Released: 1996, Noise Records
Editors Note: Metal-Rules.com was founded in 1995 as a forward thinking site. Our goal is, and always has been, to support Real Metal. The decision was made that very rarely do we ever go back and review an album from before 1995. Does the world really need another CD review of Master Of Puppets, Powerslave or Screaming For Vengeance? We don’t think so. We have always supported what is happening now.
Starting in January, 2014, as we head towards the 20th Anniversary of Metal-Rules.com, we are looking back and filling in a few gaps in the review database. We want to complete the post-1995 review catalogue of some of the bands that we have supported since 1995, when very few, if any websites were supporting real Metal. It’s fun to go back and revisit some of these albums that we did not review when they were first released. Enjoy!
Pretty near identical to it’s predecessor (Kamelot’s 1995 debut album ETERNITY) DOMINION released just a year later shows a fine adherence to the style they founded with their debut. Do people still remember when a band could release an album every year? There is some debate as to when the album came out, the CD says 1996 and other on-line sources say 1997.
Except for the songs of course, DOMINION and ETERNITY are nearly identical, in many respects. DOMINION has the exact same line-up, it was recorded again by Jim Morris at Morrisound Studios in their home state of Florida, it has another gorgeous purple album cover, it has 11 songs, running just under an hour and it is on the same record label, Noise Records. Even the drummer, Richard Warner, wrote all the lyrics again. The debut was fantastic so the old adage applies, ‘If it is not broken, don’t fix it’. Back to the cover, it is really attractive, one of my favourite album covers, reestablishing the epic nature of the band and logo. Only House Of Lords and perhaps later Whitesnake, can match the look and feel of the regal and royal image of the band album covers with heraldry being a key theme.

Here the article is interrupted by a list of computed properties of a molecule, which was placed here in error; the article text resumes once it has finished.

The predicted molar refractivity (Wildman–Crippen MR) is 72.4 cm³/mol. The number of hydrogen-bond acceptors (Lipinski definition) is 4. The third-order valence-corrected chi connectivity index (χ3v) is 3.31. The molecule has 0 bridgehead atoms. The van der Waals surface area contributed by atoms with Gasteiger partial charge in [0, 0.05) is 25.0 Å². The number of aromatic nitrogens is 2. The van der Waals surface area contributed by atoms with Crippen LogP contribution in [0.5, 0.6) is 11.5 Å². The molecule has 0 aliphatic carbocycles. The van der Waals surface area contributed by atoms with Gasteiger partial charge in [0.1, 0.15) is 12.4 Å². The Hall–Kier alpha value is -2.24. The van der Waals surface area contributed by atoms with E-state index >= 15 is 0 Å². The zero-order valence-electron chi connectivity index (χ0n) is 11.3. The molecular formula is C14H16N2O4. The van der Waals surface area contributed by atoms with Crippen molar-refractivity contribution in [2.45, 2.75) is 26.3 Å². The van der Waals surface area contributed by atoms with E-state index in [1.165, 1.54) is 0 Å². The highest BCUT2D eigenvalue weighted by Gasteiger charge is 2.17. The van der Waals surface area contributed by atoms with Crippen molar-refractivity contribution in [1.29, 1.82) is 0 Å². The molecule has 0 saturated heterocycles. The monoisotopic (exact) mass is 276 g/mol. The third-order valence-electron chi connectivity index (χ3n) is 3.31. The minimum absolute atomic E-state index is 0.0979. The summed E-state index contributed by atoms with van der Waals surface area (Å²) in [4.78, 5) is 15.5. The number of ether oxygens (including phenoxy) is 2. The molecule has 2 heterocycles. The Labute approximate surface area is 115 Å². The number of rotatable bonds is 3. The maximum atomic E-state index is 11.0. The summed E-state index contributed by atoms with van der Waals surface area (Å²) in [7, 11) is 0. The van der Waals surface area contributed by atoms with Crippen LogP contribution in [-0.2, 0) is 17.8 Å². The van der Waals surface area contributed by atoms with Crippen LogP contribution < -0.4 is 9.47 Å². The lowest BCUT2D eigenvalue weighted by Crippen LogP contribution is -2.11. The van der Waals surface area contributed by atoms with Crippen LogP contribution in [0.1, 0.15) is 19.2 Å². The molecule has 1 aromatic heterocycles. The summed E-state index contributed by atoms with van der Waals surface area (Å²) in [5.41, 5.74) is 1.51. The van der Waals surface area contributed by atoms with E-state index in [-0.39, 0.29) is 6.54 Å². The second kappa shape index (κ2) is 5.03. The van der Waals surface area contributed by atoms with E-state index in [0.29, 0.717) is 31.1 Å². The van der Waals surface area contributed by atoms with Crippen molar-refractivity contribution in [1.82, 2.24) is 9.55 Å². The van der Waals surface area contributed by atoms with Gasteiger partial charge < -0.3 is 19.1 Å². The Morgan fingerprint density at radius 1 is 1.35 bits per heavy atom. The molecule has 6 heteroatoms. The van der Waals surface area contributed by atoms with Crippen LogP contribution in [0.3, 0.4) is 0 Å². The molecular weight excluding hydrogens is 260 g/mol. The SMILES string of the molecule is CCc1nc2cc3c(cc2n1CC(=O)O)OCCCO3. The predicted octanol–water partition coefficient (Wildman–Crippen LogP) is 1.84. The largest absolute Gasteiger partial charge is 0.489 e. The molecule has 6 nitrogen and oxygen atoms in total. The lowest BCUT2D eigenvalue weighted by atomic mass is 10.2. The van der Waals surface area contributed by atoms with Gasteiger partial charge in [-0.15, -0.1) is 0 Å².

For the really dedicated listener there are some subtle changes since the debut. The guitar tone perhaps is a little bit more bite and the orchestral sounds are slightly more prominent. Vanderbilt even has a tiny bit more grit in his voice but by and large the album is still perfectly executed Progressive Power Metal. The songs range in the 4-6 minute range, suggesting perhaps that they are not super-adventurous and progressive compared to Dream Theater, but certainly the compositions are more involved than simple verse-chorus song-craft. The songs drive along, not too fast, not too weak, just right in the pocket in that zone that few bands are comfortable in. The lush keyboard sounds compliment the orchestration and guitars very nicely.
Once again, Vanderbilt channels his inner Tate and it was a shame this was his last appearance singing for the band, or any band in fact, as he seems to have dropped out of the recording and performing side of the music business completely. I know many people throw around the word ‘under-rated’ a lot (often to describe musicians they like but no one else really likes, in an effort to make themselves feel better) but in this case Vanderbilt was a real talent with enormous potential for a long career as one of the leading vocalists on Metal for this style. I think that was the crux, ‘for this style’, Progressive Power Metal, being hugely unpopular in North America at the time and so his career was just a brief dazzling flare and then snuffed out within a few short years.
Martin Popoff in one of his review books called the first several Kamelot albums ‘faultless’, and I’d have to agree. There is no single discernible problem with DOMINION but it would be the addition of a new vocalist for their next album, that would take the band to the next level. Until that time came, Kamelot existed proud and virtually alone on a continent that largely rejected real Metal for the better part of a decade.